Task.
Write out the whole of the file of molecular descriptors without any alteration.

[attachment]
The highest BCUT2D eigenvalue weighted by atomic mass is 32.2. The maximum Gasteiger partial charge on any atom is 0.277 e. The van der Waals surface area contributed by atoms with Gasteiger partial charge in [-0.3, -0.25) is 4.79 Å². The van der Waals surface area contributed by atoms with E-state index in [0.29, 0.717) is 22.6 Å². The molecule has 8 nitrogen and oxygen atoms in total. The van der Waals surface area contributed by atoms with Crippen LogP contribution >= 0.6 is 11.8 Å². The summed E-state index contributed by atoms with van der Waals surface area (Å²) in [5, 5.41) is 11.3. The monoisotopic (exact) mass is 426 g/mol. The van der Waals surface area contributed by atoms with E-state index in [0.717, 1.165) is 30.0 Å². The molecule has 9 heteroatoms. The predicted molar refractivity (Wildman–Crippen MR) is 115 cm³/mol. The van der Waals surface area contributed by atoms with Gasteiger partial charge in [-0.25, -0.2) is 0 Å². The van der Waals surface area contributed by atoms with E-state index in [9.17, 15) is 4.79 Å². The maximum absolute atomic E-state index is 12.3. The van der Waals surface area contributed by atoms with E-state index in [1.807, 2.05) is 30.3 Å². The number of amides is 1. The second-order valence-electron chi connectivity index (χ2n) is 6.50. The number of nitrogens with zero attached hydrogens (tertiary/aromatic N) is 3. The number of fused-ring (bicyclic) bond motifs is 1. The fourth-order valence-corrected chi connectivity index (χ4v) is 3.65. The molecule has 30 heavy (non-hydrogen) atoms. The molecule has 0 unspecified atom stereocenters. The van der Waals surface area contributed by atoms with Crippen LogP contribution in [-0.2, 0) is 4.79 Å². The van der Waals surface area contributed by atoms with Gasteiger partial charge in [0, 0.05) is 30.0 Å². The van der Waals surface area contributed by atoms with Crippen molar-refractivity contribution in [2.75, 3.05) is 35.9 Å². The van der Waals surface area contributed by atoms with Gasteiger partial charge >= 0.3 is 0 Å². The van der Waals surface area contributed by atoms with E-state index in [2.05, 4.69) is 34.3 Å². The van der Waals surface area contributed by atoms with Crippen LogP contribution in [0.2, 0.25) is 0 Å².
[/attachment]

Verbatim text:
The highest BCUT2D eigenvalue weighted by atomic mass is 32.2. The maximum Gasteiger partial charge on any atom is 0.277 e. The van der Waals surface area contributed by atoms with Gasteiger partial charge in [-0.3, -0.25) is 4.79 Å². The van der Waals surface area contributed by atoms with E-state index in [0.29, 0.717) is 22.6 Å². The molecule has 8 nitrogen and oxygen atoms in total. The van der Waals surface area contributed by atoms with Crippen LogP contribution >= 0.6 is 11.8 Å². The summed E-state index contributed by atoms with van der Waals surface area (Å²) in [5, 5.41) is 11.3. The monoisotopic (exact) mass is 426 g/mol. The van der Waals surface area contributed by atoms with E-state index in [0.717, 1.165) is 30.0 Å². The molecule has 9 heteroatoms. The predicted molar refractivity (Wildman–Crippen MR) is 115 cm³/mol. The van der Waals surface area contributed by atoms with Gasteiger partial charge in [-0.25, -0.2) is 0 Å². The van der Waals surface area contributed by atoms with E-state index in [9.17, 15) is 4.79 Å². The maximum absolute atomic E-state index is 12.3. The van der Waals surface area contributed by atoms with E-state index in [1.807, 2.05) is 30.3 Å². The number of amides is 1. The second-order valence-electron chi connectivity index (χ2n) is 6.50. The number of nitrogens with zero attached hydrogens (tertiary/aromatic N) is 3. The number of fused-ring (bicyclic) bond motifs is 1. The fourth-order valence-corrected chi connectivity index (χ4v) is 3.65. The molecule has 30 heavy (non-hydrogen) atoms. The molecule has 0 unspecified atom stereocenters. The van der Waals surface area contributed by atoms with Crippen LogP contribution in [-0.2, 0) is 4.79 Å². The van der Waals surface area contributed by atoms with Gasteiger partial charge in [0, 0.05) is 30.0 Å². The van der Waals surface area contributed by atoms with Crippen molar-refractivity contribution in [2.75, 3.05) is 35.9 Å². The van der Waals surface area contributed by atoms with Gasteiger partial charge >= 0.3 is 0 Å². The van der Waals surface area contributed by atoms with E-state index in [2.05, 4.69) is 34.3 Å². The van der Waals surface area contributed by atoms with Crippen LogP contribution in [0.2, 0.25) is 0 Å².